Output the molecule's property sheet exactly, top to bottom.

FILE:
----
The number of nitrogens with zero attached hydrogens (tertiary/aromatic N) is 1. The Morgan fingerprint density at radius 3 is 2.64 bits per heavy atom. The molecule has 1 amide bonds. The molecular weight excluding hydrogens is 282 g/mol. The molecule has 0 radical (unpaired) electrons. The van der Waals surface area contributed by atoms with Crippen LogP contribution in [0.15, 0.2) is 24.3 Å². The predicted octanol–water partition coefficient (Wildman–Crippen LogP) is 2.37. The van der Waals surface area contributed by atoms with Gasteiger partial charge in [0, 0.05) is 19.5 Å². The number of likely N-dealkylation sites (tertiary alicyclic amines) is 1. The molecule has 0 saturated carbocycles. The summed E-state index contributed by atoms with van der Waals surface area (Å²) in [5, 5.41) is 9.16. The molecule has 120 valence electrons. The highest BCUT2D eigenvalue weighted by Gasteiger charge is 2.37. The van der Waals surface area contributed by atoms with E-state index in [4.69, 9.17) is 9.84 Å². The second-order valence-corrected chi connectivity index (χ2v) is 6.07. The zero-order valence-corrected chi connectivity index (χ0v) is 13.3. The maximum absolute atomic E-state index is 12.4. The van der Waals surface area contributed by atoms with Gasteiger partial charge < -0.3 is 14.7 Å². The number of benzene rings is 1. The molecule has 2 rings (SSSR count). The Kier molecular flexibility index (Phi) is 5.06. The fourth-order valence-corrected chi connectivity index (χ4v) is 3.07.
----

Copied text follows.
The number of nitrogens with zero attached hydrogens (tertiary/aromatic N) is 1. The Morgan fingerprint density at radius 3 is 2.64 bits per heavy atom. The molecule has 1 amide bonds. The molecular weight excluding hydrogens is 282 g/mol. The molecule has 0 radical (unpaired) electrons. The van der Waals surface area contributed by atoms with Crippen LogP contribution in [0.15, 0.2) is 24.3 Å². The predicted octanol–water partition coefficient (Wildman–Crippen LogP) is 2.37. The van der Waals surface area contributed by atoms with Gasteiger partial charge in [0, 0.05) is 19.5 Å². The number of likely N-dealkylation sites (tertiary alicyclic amines) is 1. The molecule has 0 saturated carbocycles. The summed E-state index contributed by atoms with van der Waals surface area (Å²) in [5, 5.41) is 9.16. The molecule has 120 valence electrons. The highest BCUT2D eigenvalue weighted by Gasteiger charge is 2.37. The van der Waals surface area contributed by atoms with E-state index in [4.69, 9.17) is 9.84 Å². The second-order valence-corrected chi connectivity index (χ2v) is 6.07. The zero-order valence-corrected chi connectivity index (χ0v) is 13.3. The maximum absolute atomic E-state index is 12.4. The van der Waals surface area contributed by atoms with Gasteiger partial charge < -0.3 is 14.7 Å². The number of benzene rings is 1. The molecule has 2 rings (SSSR count). The Kier molecular flexibility index (Phi) is 5.06. The fourth-order valence-corrected chi connectivity index (χ4v) is 3.07.